#Open journalism No news is bad news

Your contributions will help us continue to deliver the stories that are important to you

Support The Journal
Dublin: 11°C Tuesday 24 November 2020

VIDEO: There was a HUGE row in the Dáil last night

“I did not come in here to do what your mother should have done and put manners on you.”

A SHOUTING MATCH broke out in the Dáil last night as TDs debated banded hour contracts.

The motion, put forward by Sinn Féin, called for workers to have the right to request increased hours and employers to have an obligation to consider this request.

lous 2 Louise O'Reilly

When Sinn Féin TD Louise O’Reilly, a long-time trade union activist, took to the floor of the Dáil, she launched a scathing attack on Fine Gael and Fianna Fáil.

I very rarely find myself in a situation where I am speechless. I am speechless this evening listening to the nonsense coming from both sides of this house.

She described Fine Gael and Fianna Fáil as “very best friends … who are going to come together to ensure that workers cannot have a contract that simply reflects the hours that they work”.

Source: TheJournal.ie/YouTube

“All I can say is I hope is either you have not read the legislation, you have not understood it or you are being quite mischievous and deliberately disingenuous,” O’Reilly said, adding that workers should be “very, very concerned over the people who are in government”.

Zero hours and low hours contracts wreck people’s lives, and good luck to you and fair play to you if nobody in your family will ever have to work under a low hours or a zero hours contract.

At this point, O’Reilly accused Fine Gael, in particular Jobs Minister Mary Mitchell O’Connor, and Fianna Fáil of “doing the bidding” for unscrupulous employers and told them to “collectively hang your head in shame”.

reaction Pat Breen and Mary Mitchell O'Connor react to Louise O'Reilly's comments

Niall Collins, Fianna Fáil’s jobs spokesperson, took exception to this, saying of Sinn Féin:

What have they done in the north of Ireland for workers? Nothing, where they’re in government, and they come in here and they cry crocodile tears.

O’Reilly hit back, telling him: “You can of course bring your message of workers’ rights, your new found message of workers’ rights, to the north … You should be ashamed of yourself and I’m not surprised coming from the party that cut the minimum wage. I am not one bit surprised.”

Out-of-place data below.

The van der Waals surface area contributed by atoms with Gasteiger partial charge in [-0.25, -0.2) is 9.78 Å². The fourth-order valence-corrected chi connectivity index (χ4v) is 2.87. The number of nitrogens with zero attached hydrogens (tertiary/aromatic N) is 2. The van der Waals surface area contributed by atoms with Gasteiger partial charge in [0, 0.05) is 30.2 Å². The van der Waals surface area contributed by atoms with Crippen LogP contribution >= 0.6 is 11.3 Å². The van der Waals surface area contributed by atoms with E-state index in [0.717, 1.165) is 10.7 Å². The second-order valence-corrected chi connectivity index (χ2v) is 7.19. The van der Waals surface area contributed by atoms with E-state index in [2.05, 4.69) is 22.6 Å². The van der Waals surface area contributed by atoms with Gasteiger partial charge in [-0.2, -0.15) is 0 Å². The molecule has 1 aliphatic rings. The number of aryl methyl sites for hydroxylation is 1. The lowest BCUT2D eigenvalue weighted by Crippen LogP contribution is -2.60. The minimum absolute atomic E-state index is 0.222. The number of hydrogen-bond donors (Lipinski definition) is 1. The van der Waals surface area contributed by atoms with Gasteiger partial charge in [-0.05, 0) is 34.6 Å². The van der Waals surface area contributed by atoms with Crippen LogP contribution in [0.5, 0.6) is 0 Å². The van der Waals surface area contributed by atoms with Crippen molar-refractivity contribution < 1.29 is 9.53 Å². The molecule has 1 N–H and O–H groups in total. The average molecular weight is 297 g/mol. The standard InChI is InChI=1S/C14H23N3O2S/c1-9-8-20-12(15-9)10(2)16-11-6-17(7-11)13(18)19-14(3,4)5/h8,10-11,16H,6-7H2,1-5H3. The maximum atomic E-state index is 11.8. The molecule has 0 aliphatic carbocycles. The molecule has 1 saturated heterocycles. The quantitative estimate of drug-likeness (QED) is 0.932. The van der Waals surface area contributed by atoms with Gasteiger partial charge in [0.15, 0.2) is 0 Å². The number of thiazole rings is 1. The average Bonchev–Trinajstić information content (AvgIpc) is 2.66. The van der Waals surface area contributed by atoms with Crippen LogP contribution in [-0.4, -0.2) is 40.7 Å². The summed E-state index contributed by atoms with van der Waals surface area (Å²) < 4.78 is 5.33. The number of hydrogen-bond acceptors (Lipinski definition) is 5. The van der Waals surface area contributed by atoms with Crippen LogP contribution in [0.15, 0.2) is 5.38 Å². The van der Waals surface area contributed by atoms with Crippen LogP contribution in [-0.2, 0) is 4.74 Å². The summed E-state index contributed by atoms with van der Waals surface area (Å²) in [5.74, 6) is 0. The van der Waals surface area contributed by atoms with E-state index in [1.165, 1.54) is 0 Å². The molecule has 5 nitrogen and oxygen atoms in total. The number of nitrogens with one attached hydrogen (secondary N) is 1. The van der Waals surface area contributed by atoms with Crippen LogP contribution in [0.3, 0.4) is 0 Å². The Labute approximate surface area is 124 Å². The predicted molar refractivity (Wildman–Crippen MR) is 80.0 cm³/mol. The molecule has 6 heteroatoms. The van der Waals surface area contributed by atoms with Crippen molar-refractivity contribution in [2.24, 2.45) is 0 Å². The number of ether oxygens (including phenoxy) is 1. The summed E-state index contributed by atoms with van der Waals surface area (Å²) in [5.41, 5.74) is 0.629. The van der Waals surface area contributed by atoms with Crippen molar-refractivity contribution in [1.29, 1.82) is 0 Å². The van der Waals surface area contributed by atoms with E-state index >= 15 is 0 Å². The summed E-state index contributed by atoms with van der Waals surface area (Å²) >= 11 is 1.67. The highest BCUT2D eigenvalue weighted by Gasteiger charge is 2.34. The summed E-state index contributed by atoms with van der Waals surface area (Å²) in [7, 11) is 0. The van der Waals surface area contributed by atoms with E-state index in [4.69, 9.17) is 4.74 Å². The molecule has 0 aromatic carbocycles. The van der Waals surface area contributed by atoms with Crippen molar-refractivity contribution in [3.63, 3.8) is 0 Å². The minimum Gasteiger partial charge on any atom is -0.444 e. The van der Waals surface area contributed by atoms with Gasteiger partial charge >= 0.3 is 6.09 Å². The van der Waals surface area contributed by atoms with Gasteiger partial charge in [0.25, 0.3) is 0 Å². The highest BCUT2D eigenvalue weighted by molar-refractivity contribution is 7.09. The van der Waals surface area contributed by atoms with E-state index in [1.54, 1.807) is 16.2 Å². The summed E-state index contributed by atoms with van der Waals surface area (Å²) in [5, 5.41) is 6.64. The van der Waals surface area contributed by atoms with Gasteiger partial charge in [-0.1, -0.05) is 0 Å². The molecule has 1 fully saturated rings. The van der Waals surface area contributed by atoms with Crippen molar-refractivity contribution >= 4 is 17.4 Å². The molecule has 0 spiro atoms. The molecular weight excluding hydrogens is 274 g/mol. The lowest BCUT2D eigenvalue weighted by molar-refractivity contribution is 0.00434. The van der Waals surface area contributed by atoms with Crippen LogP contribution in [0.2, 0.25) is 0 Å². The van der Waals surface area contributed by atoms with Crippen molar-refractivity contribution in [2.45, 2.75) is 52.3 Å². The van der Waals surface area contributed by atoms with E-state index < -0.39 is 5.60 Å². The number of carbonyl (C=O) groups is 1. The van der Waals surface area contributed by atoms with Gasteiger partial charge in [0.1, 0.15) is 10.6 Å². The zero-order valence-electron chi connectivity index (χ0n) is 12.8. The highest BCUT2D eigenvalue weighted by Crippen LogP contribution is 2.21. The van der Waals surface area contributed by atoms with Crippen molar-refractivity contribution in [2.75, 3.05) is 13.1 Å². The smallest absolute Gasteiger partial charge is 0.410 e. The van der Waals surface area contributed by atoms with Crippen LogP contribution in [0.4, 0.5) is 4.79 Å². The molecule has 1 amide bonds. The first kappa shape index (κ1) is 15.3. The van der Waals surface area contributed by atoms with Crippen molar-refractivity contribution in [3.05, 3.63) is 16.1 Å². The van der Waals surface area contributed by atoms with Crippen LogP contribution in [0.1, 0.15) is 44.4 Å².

niall lou new Louise O'Reilly and Niall Collins

As things became more heated the Ceann Comhairle, Seán Ó Fearghaíl, tried to restore order, saying: “Please deputies, restrain yourselves.”

O’Reilly then said:

Deputy Collins, I did not come in here to do what your mother should have done and put manners on you. Will you please allow me to speak?

#Open journalism No news is bad news Support The Journal

Your contributions will help us continue to deliver the stories that are important to you

Support us now

Collins’ reply was short: “The hypocrisy.”

Ó Fearghaíl stepped in once more, saying: “Both the minister and deputy are out of order, please give way to Deputy O’Reilly, who has the floor.” He then told O’Reilly:

Maybe if you were slightly less provocative we wouldn’t get this response.

To which she said: “Ceann Comhairle, unfortunately, I am moved to be such,” stating that she has spent years helping workers who have been “at the mercy of legislation” brought in by Fine Gael and Fianna Fáil.

During the debate, Pat Breen, Minister of State for Employment and Small Business, said the government is committed to workers’ rights and will bring forward legislation to protect people on low-hour contracts.

He said Sinn Féin’s bill would have adverse effects on businesses, and didn’t strike a balance between the rights of workers and employers.

Read: ‘Sit down and grow up’: The Dáil just had its first big row since the general election

Read: ‘The pain and suffering is etched in my memory’: TD takes emotional stand during fatal foetal abnormalities debate

About the author:

Órla Ryan

Read next: